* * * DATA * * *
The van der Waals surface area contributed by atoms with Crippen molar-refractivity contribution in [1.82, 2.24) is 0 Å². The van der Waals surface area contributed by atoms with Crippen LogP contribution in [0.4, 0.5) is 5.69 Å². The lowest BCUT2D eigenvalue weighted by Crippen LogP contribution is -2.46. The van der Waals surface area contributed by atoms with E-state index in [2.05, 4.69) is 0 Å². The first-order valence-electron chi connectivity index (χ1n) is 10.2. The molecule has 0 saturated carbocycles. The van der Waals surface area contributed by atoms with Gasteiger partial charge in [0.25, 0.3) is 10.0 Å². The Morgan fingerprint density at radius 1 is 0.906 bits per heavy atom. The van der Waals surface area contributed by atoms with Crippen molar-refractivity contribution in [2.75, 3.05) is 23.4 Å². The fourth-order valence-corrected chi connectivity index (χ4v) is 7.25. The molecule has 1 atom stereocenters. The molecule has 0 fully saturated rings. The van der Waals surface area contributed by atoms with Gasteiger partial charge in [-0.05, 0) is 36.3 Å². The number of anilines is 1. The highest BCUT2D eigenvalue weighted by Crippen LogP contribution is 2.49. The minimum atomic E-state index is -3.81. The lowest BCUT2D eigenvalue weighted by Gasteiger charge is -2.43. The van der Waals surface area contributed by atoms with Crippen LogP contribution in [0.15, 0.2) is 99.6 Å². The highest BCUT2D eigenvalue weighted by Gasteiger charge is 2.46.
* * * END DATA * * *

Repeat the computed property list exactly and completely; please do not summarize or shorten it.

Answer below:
The van der Waals surface area contributed by atoms with Crippen molar-refractivity contribution in [1.82, 2.24) is 0 Å². The van der Waals surface area contributed by atoms with Crippen LogP contribution in [0.4, 0.5) is 5.69 Å². The lowest BCUT2D eigenvalue weighted by Crippen LogP contribution is -2.46. The van der Waals surface area contributed by atoms with E-state index in [2.05, 4.69) is 0 Å². The first-order valence-electron chi connectivity index (χ1n) is 10.2. The molecule has 0 saturated carbocycles. The van der Waals surface area contributed by atoms with Gasteiger partial charge in [0.25, 0.3) is 10.0 Å². The Morgan fingerprint density at radius 1 is 0.906 bits per heavy atom. The van der Waals surface area contributed by atoms with Crippen molar-refractivity contribution in [2.75, 3.05) is 23.4 Å². The fourth-order valence-corrected chi connectivity index (χ4v) is 7.25. The molecule has 1 atom stereocenters. The molecule has 0 fully saturated rings. The van der Waals surface area contributed by atoms with Gasteiger partial charge in [-0.05, 0) is 36.3 Å². The number of anilines is 1. The highest BCUT2D eigenvalue weighted by Crippen LogP contribution is 2.49. The minimum atomic E-state index is -3.81. The lowest BCUT2D eigenvalue weighted by Gasteiger charge is -2.43. The van der Waals surface area contributed by atoms with Crippen LogP contribution in [0.15, 0.2) is 99.6 Å². The highest BCUT2D eigenvalue weighted by Gasteiger charge is 2.46.